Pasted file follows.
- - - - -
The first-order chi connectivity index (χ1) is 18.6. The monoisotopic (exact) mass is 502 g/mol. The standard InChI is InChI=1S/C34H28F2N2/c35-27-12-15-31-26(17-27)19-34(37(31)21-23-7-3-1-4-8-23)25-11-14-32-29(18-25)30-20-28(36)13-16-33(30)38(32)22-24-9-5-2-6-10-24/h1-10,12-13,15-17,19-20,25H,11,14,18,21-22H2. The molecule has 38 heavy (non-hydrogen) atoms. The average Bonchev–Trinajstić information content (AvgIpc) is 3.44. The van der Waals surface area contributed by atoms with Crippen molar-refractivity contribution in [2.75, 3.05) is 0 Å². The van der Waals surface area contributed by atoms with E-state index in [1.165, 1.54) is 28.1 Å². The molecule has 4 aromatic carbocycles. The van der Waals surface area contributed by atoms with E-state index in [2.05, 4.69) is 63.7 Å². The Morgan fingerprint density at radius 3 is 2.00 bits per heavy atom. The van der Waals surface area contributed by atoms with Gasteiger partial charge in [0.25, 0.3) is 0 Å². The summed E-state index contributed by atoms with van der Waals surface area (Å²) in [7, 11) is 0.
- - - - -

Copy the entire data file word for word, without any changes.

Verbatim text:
The first-order chi connectivity index (χ1) is 18.6. The monoisotopic (exact) mass is 502 g/mol. The standard InChI is InChI=1S/C34H28F2N2/c35-27-12-15-31-26(17-27)19-34(37(31)21-23-7-3-1-4-8-23)25-11-14-32-29(18-25)30-20-28(36)13-16-33(30)38(32)22-24-9-5-2-6-10-24/h1-10,12-13,15-17,19-20,25H,11,14,18,21-22H2. The molecule has 38 heavy (non-hydrogen) atoms. The average Bonchev–Trinajstić information content (AvgIpc) is 3.44. The van der Waals surface area contributed by atoms with Crippen molar-refractivity contribution in [2.75, 3.05) is 0 Å². The van der Waals surface area contributed by atoms with E-state index in [1.165, 1.54) is 28.1 Å². The molecule has 4 aromatic carbocycles. The van der Waals surface area contributed by atoms with E-state index in [2.05, 4.69) is 63.7 Å². The Morgan fingerprint density at radius 3 is 2.00 bits per heavy atom. The van der Waals surface area contributed by atoms with Gasteiger partial charge in [0.25, 0.3) is 0 Å². The summed E-state index contributed by atoms with van der Waals surface area (Å²) in [7, 11) is 0.